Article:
RICHMOND -- A new state report paints a bleak picture of how defense cuts could impact Virginia in years to come -- more than 100,000 jobs lost, and $7 billion worth of salaries and wages eliminated.
But the Governor's Commission on Military Installations and Defense Activities offers 20 recommendations for steps the state can take to soften the blow.
The panel, chaired by retired Navy Admiral John Harvey, who is now the State Secretary of Veterans Affairs and Homeland Security, has been meeting since last April.
The first recommendation comes as something of a surprise. Instead of being afraid of base closings, the report says the state should embrace them.
'A BRAC will provide the DOD the opportunity to achieve a number of efficiencies by consolidating existing activities located outside the Commonwealth with existing installations and activities already in the Commonwealth,' the report states.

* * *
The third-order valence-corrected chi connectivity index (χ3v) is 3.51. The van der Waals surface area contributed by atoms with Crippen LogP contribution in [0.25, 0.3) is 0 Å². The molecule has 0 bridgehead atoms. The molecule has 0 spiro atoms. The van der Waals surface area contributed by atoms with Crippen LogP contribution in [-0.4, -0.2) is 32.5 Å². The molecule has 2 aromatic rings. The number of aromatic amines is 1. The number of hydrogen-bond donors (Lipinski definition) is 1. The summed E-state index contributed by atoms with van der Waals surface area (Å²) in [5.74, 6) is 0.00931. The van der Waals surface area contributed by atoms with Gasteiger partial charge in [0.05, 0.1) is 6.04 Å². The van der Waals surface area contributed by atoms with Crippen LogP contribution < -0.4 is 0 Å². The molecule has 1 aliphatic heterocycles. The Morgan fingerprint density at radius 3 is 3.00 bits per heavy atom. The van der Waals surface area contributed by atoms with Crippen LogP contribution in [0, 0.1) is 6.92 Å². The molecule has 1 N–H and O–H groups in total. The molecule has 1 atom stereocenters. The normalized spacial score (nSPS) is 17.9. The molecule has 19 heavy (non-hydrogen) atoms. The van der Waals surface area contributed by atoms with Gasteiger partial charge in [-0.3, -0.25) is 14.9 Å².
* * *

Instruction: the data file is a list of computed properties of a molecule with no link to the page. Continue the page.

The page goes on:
Retired Rear Admiral Craig Quigley is executive director of the Hampton Roads Military and Federal Facilities Alliance. He says the idea of another round of BRAC in 2017--as spelled out last week by Defense Secretary Chuck Hagel-- is 'very contentious.'
However, Quigley notes, even if there is another round of closures, he is confident Hampton Roads bases would be okay.
'The 2005 round of BRAC made a lasting impression on Hampton Roads and the Commonwealth. We are so much better prepared today for whatever the future may bring that we were in 2005,' Quigley said.
In 2005, BRAC voted to close Fort Monroe, and unsuccessfully tried to realign Naval Air Station Oceana.
Any new round of BRAC must first be approved by Congress, which so far has been reluctant to make such a move.